Center for Recovery, Physical Activity and Nutrition, formerly the Center for Rehabilitation Sciences
Division of Rehabilitation Sciences & Center for Recovery, Physical Activity and Nutrition (CeRPAN)
Through interdisciplinary experiences, including a solid theoretical and methodological foundation in clinical and community health-related rehabilitation services, students are provided with advanced training in rehabilitation sciences, including assessment, development, restoration, and maintenance of independent function in persons with physical and cognitive impairments. Rehabilitation sciences also include methods to prevent disability and the examination of adaptation to functional impairment, and social limitations resulting from a disability. The rehabilitation sciences PhD program is intended for individuals who have a degree in a rehabilitation-related field and have expressed a clear commitment to a career in rehabilitation and disability research. The PhD is granted through the Graduate School of Biomedical Sciences (GSBS).
Knowledge in rehabilitation science
Applications must be submitted to the Graduate School of Biomedical Sciences following the standard procedures below. Additional information is available at the UTMB Admissions website.
Fall: April 1
Spring: September 1
*Application and all materials must be received by deadline.
Applications are reviewed at three levels - Rehabilitation Sciences Admissions Committee, Graduate Policy Committee, and the Graduate School Admissions Committee. Three primary areas are considered:
Students will work with their faculty advisor to organize a plan of study that will provide the student with the assessment and research skills needed to advance knowledge in rehabilitation sciences. There are no specific requirements in terms of total course credits. Students are required to enroll in didactic course work equivalent to two years of study (55-72 credits), plus a dissertation.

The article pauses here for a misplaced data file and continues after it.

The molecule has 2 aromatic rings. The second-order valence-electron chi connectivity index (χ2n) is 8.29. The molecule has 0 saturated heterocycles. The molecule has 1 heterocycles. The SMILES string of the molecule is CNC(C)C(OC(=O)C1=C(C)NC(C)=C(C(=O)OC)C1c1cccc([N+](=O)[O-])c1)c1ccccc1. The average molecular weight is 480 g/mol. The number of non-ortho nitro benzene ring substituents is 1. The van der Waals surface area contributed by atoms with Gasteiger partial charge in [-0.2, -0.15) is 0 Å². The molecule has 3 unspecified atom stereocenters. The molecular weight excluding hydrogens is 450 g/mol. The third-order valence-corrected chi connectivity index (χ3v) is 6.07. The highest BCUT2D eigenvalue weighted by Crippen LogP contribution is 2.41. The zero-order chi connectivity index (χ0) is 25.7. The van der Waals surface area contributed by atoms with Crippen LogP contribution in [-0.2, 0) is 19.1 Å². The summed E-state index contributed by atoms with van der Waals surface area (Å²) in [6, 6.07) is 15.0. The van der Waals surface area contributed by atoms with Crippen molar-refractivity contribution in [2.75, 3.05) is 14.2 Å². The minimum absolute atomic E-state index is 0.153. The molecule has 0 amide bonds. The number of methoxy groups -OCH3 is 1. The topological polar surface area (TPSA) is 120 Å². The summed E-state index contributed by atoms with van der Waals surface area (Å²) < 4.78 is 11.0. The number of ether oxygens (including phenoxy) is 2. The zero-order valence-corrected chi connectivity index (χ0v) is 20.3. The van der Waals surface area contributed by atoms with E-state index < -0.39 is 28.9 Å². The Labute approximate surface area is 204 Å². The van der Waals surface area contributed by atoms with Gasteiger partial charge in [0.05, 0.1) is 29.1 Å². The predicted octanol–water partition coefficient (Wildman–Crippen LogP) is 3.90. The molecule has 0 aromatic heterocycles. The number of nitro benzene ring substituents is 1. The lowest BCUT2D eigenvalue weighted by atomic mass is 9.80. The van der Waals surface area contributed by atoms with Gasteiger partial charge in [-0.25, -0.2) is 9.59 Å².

Following completion of course work, students must pass written and oral qualifying examinations that test current knowledge regarding rehabilitation healthcare, preventive and community health, and the ability to design and conduct independent, outcomes focused research.
Upon successful completion of the qualifying exam, the student will be advanced to doctoral candidacy and complete a dissertation. The dissertation will be original work examining an important question in rehabilitation science related to the prevention or remediation of disability, and/or the systematic examination of adaptation to functional impairment or societal limitation resulting from a disability.
Students enrolled full-time in the rehabilitation sciences PhD program may qualify for an annual stipend. Support is based upon availability of funds and will be determined by program administration once an application has been recommended for acceptance. Funding is provided by the Center for Rehabilitation Sciences and various research grants and university endowments
Students applying to the School of Health Professions (SHP) professional programs in occupational therapy (MOT) and physical therapy (DPT) are eligible to concurrently apply to the PhD curriculum in rehabilitation sciences through the Graduate School of Biomedical Sciences. Students must complete the application requirements for SHP and the graduate school.
Students currently enrolled in the MOT and DPT programs are also eligible for the dual enrollment option. These students must apply to the graduate school and should consult their academic advisor for additional information.
The course of study for students enrolled in the MOT/PhD or DPT/PhD option includes a combination of integrated courses. Some courses meet the requirement for both degree programs. The curricula will be individualized to meet the clinical, academic, and research interests of participating students and faculty.
Limited stipends are available for dual enrollment students. For additional information, please email firstname.lastname@example.org.
Congratulations to May 2015 GSBS Graduates: Candice Osborne and Paul Reidy.
Practical Evaluations: Effective Collaborations between Evaluators and Providers by Craig Thornton, PhD